Diary of Charles Francis Adams, volume 1

Saturday. September 4th. IX.

Monday. September. 6th. X.

Sunday. September 5th. IX. CFA


Sunday. September 5th. IX. CFA
Sunday. September 5th. IX.

Arose rather late this morning and therefore could do but little before it was time to attend Meeting. I went and heard Mr. Whitney deliver a Sermon on some subject or other, which I did not attend to. He is an exceeding feeble Sermonizer. I had occasion to be somewhat displeased with a new regulation they have which is to stand up while the singing is going on. This over, I returned home and continued writing my Journal which I continued also in the afternoon and finally succeeded in bringing it up to it’s precise and exact time. It has been something of a labour but it has exhibited my perseverance and I am satisfied. I employed myself the remainder of the day, in reading over the second volume of Percy Mallory, as I had done it very hurriedly before. Part of it requires attention, particularly the trial which consists in the cross examination of an ignorant witness. I read it over with more care and was much pleased with many observations which the author makes in course, as some of them are very striking. He talks as if he was in high life. Who it is, I have forgotten although I have been told.

In the Evening, much company in the house which I did not go in and see. My feelings are singular in this respect. I do not like to see the visitors we have here half the time and can scarcely give my reasons except that I do not feel confident when I see them; there is something so ineffably coarse about one part of the receiving family that I cannot see her move or speak without feeling degraded. It is this which makes me avoid company in which she is, as I do burn with shame when I see her vulgar, dashing manners. This is the truth and nothing but the truth. I am perfectly convinced with the author of Percy Mallory, that unequal marriages are unfortunate things. I spent half an hour upstairs, Mr. Quincy and Josiah there. As John Taylor of Caroline is dead Grandfather had that famous letter of his read to him which is really an honour to him and a great tribute and a deserved one to Grandfather.1 They went away and then we went in to Supper. George and I had some classical conversation and then retired but we were long awake and conversed very particularly concerning Mary. I think myself that it is a disadvantageous match, and 314therefore if it could possibly be stopped, would be desirable. Although I went to bed at eleven it was after one before I slept.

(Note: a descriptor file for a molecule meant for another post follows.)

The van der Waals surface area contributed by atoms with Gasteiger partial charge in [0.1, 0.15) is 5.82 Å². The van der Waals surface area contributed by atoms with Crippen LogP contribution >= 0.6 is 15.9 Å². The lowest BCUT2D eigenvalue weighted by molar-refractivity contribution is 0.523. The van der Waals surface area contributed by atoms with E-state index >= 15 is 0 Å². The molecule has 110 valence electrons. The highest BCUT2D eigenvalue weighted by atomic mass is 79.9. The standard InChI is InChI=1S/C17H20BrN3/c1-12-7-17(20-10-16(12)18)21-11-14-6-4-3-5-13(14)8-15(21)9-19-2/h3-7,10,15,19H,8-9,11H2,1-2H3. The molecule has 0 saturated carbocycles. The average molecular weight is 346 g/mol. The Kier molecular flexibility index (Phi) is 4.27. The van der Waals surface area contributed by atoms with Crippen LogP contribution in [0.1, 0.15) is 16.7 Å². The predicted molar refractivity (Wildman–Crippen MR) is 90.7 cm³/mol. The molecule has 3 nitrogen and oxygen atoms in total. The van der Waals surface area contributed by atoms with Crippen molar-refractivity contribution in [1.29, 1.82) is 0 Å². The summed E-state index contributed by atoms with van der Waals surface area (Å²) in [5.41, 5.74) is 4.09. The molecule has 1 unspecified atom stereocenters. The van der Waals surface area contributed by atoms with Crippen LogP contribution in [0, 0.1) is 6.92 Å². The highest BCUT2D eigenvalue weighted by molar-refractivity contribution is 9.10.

JA and John Taylor of Caroline (1753–1824), the brilliant theorist of the Virginia agrarians, disagreed sharply over the principles and the policies of the American government; in fact, Taylor’s An Inquiry into the Principles and Policy of the Government of the United States (1814) was undertaken in order to refute JA’s A Defence of the Constitutions of the United States of America. Nevertheless the two men remained personal friends, and on 8 April 1824, in his final illness, Taylor wrote JA a farewell letter, praising the President as “a patriot, who I believe has served his country faithfully, and done what man can do, to please his God” (Adams Papers; printed in JA, Works , 10:411–412). See Henry H. Simms, Life of John Taylor, Richmond, 1932, p. 208–209.